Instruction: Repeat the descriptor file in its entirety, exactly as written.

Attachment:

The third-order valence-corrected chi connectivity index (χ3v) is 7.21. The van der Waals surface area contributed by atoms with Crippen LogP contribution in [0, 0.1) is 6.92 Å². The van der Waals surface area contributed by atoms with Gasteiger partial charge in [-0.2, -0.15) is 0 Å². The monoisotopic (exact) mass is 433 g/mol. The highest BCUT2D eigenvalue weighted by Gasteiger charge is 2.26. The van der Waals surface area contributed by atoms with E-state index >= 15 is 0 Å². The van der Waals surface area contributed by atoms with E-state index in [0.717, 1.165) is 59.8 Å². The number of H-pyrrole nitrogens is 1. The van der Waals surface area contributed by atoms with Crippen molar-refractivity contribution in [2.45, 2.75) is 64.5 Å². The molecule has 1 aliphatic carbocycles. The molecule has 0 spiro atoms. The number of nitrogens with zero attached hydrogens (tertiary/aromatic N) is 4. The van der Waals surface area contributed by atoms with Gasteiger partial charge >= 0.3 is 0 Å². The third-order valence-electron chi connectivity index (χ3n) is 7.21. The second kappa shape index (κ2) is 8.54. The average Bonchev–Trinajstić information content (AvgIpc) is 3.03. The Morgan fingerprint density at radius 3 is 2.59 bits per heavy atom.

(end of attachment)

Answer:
The third-order valence-corrected chi connectivity index (χ3v) is 7.21. The van der Waals surface area contributed by atoms with Crippen LogP contribution in [0, 0.1) is 6.92 Å². The van der Waals surface area contributed by atoms with Gasteiger partial charge in [-0.2, -0.15) is 0 Å². The monoisotopic (exact) mass is 433 g/mol. The highest BCUT2D eigenvalue weighted by Gasteiger charge is 2.26. The van der Waals surface area contributed by atoms with E-state index >= 15 is 0 Å². The van der Waals surface area contributed by atoms with E-state index in [0.717, 1.165) is 59.8 Å². The number of H-pyrrole nitrogens is 1. The van der Waals surface area contributed by atoms with Crippen molar-refractivity contribution in [2.45, 2.75) is 64.5 Å². The molecule has 1 aliphatic carbocycles. The molecule has 0 spiro atoms. The number of nitrogens with zero attached hydrogens (tertiary/aromatic N) is 4. The van der Waals surface area contributed by atoms with Gasteiger partial charge >= 0.3 is 0 Å². The third-order valence-electron chi connectivity index (χ3n) is 7.21. The second kappa shape index (κ2) is 8.54. The average Bonchev–Trinajstić information content (AvgIpc) is 3.03. The Morgan fingerprint density at radius 3 is 2.59 bits per heavy atom.